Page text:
Updated: 5:15 p.m. | Posted: 12:57 p.m.
An unusual and high-profile trial in northwestern Minnesota came to a surprisingly quick end Tuesday when a state judge acquitted three climate activists of damaging an oil pipeline.
Both the prosecution and defense cases fizzled, leaving disappointment on both sides.
Grow the Future of Public Media
MPR News is supported by Members. Gifts from individuals power everything you find here. Make a gift of any amount today to become a Member!
The case dates back to October 11, 2016, when Annette Klapstein and Emily Johnston used bolt cutters to cut through chains and padlocks at a valve site for two oil pipelines in Clearwater County.
Then Ben Joldersma called Enbridge, the pipelines' owner, and warned the company to shut them down, or they would. And he live-streamed it on Facebook.
"I'm calling to inform you, that when I hang up this phone, we are closing the valves," he said in a Facebook live stream. "Please shut down these two pipelines now, for safety and for our future."
Clearwater County attorney Al Rogalla played the video for a jury Tuesday morning. He showed the bolt cutters, and the cut chains and padlocks, as evidence. He'd charged the three defendants with felonies; two of them for damage to a critical public service.
After Rogalla rested his case, defense attorneys asked the judge to acquit the three defendants. They argued the state had not sufficiently proven the defendants had caused criminal damage to the pipelines.
And to everyone's surprise, state district court judge Robert Tiffany agreed.
After, on the steps of the courthouse, Annette Klapstein, 66, said she was ecstatic. But the retired attorney from the Seattle area also said she's disappointed they didn't get to tell their story to a Clearwater County jury.
"We did everything in our power to make sure that this was a safe action and we did this to protect our children and all of your children from the devastating effects of climate change," Klapstein said.
The activists were prepared to present a rare argument called the necessity defense — that their actions were justified to avert the greater harm of climate change.
Only a few climate activists have been allowed to argue the defense to a jury before.
Fellow defendant Emily Johnston, 52, also was ambivalent. She escaped a potential prison term of several years, but was willing to take that risk to put on the kind of trial they'd prepared.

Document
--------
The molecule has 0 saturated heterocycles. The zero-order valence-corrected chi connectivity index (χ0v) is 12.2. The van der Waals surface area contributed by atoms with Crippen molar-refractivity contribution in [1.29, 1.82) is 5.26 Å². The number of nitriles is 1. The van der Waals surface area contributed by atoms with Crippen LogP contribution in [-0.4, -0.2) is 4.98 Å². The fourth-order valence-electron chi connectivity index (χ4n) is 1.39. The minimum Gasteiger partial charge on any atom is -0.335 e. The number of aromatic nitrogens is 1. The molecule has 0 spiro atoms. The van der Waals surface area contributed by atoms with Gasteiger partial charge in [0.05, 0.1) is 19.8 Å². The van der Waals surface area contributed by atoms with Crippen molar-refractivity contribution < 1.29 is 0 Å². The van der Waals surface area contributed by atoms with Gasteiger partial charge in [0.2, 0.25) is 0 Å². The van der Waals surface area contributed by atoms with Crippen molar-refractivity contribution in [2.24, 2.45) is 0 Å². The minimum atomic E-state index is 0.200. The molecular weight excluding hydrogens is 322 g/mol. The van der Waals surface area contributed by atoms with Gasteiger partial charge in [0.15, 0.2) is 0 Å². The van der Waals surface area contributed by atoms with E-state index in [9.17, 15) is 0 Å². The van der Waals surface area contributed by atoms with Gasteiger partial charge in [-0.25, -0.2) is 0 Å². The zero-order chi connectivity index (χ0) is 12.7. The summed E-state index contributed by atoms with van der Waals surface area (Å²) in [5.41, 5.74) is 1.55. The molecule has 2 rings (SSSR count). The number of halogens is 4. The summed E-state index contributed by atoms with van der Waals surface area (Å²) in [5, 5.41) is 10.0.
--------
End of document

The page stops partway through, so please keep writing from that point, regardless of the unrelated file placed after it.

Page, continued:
"We did this action two, almost two years ago to the day, Thursday will be the second anniversary, because the problem of climate change is so urgent that we have to start shutting down tar sands pipelines down now," Johnston said.
Defense attorney Lauren Regan had lined up several well known expert witnesses, including a former NASA climate scientist to help make that case. Last week, though, the judge barred expert witness testimony on behalf of the defense. Regan said they had been relishing the prospect of that testimony.
"We, of course, were incredibly excited to put on what would have been the dream necessity defense for the climate movement," Regan said. "Our experts were phenomenal. And you know if we couldn't convince rural community members who doubted the existence of climate change with this group of people we would have really had an uphill battle."
During jury selection, many potential jurors were either skeptical or completely dismissive of the science behind human-caused climate change. One woman called it a farce.
Others also said they would have a hard time being fair. Many had family members who work in the pipeline industry. And they felt the activists' actions put their safety at risk.
In a statement, Enbridge condemned the protesters' actions as reckless and dangerous.
"The individuals involved in these activities claimed to be protecting the environment, but they did the opposite and put the environment and the safety of people at risk — including themselves, first responders and neighboring communities and landowners," Enbridge said.
The protesters had no idea of the risks of their actions said Bob Schoneberger of the pro-pipeline group Minnesotans for Line 3.
"'Turning the valve' was really trying to stop a 1.5-billion-pound batch of oil traveling around 8 miles per hour at one spot with one valve. It would be the same as trying to stop five 100-car trains full of oil at the same time by putting a crossing arm in front of it," he said.
The activists were prepared to present evidence on the safety measures they took. Tony Ingraffea, a former Cornell University engineering professor who helped write pipeline safety guidelines for the American Petroleum Institute, traveled to Bagley to testify on their behalf.
"The defendants never intended to do damage to a pipeline, and in fact, did no damage to the pipeline," he said. "They never intended to harm anyone in Clearwater County or anyone on the face of the earth and in fact they did not."
Nancy Norr with Jobs for Minnesotans, a supporter of pipelines, worries future protesters might not take the same precautions as these defendants.
"I'm just very concerned that we will have other individuals deciding this is an appropriate way of demonstrating their resistance to energy transportation through pipelines," she said.
The case shows state law needs an adjustment to prevent similar actions from going unpunished, Norr said.
"I think we will have to be visiting further with our legislators to address then what the practicalities are of the law and how we can make sure that this type of activity would be considered illegal in the future."
State Rep. Pat Garofalo, R-Farmington, Chair of the House Job Growth and Energy Affordability Committee sounded a receptive note, saying "This is a very dangerous action that needs to be corrected in the next legislative session."